Tag Archives: Marriage

Will You and Daddy Ever Get Divorced?

“Will you and Daddy ever get divorced?” My 6-year-old’s anxious question pierced my heart. It wasn’t the first time one of my children had asked this of me. I remember asking my parents that same question around his age.

How do I want to respond his question? What does my child want me to say? “Never, sweetie! Never! Never! Never!”

I mean, my husband and I are both devoted Christians who took a vow 16 years ago to one another. We take that promise seriously, love one another very much, try to serve one another and work through conflict, and know we are accountable before God. But, is that enough? Can I really say we would never get a divorce?

(Note to my Mom: Don’t worry, this post isn’t a cry for help or warning sign. Everything’s fine!)

At age 38 and after working in ministry at The Crossing for about 16 years now, I know the reality around me. My children see the reality around them, too. Fifty percent or more of families are torn apart by divorce and far more are affected by it in some way. And Christian families certainly aren’t immune.

Perhaps even more alarming at times is intimately knowing the sin that lies within my own heart. And every human heart. We are a broken people who, despite our fervent promises and good intentions, are in a war against discontentment, selfishness, pride, lust, and so many other temptations that threaten to pull us away from our spouse. Every day.

So, how should I answer my child’s question? Three options come to mind.

One Crucial Ingredient for a Quality Marriage

pascal_dagnan-bouveret_-_blessing_of_the_young_couple_before_marriageIf you tried to come up with factors that contribute to a quality, lasting marriage, what would your list look like?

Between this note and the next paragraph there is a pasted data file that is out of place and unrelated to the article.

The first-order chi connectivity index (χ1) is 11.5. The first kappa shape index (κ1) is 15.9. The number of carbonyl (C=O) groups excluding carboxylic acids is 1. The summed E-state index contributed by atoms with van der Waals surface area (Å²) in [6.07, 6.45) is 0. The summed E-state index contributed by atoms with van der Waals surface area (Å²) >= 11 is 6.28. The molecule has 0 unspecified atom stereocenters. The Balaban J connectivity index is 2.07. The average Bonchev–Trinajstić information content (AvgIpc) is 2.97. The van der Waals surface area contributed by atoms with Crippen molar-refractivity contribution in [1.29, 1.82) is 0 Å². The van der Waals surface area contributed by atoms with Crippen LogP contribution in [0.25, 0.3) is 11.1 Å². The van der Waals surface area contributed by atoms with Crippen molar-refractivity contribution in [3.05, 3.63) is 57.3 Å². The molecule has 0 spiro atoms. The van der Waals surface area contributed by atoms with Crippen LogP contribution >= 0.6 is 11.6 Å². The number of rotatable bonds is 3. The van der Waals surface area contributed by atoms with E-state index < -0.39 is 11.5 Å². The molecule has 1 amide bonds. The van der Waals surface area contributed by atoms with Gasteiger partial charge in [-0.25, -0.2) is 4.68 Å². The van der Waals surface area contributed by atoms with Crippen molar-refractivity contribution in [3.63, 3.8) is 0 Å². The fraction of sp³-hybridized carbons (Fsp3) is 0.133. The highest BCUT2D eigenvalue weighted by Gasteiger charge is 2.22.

No doubt many people would list things like good communication skills or the willingness to compromise. They might also list things like the need for spouses to possess similar interests and values and compatible personalities. And then there is the question of whether or not they work well together managing their lives, home, family, etc.

I agree that these things are important—in fact, it’s a real blessing if a marriage relationship exhibits any of these traits. But as valuable as each of them is, I’m convinced there are a handful of things that are even more important and foundational in building a quality marriage. And I want to expand briefly on one of those things here:

The Power of Physical Presence

If someone were to ask me about it, I’d tell you that of course being physically present in someone’s life is important – especially my husband, my close friends, and my family. But if one were to scan my life looking for chunks of unstructured time that I just spend with people I cared about, that time would be few and far between, to my shame. It is way easier for me to schedule a meeting, an hour-long coffee date, or simply be “too busy” for a getaway.

But I read this article today and was a bit convicted by my propensity to hurry along and get to the next thing without stopping to just spend time with someone. I’m often ruled by efficiency and my to-do list and “leisure” frequently reminds me of the word “lazy.”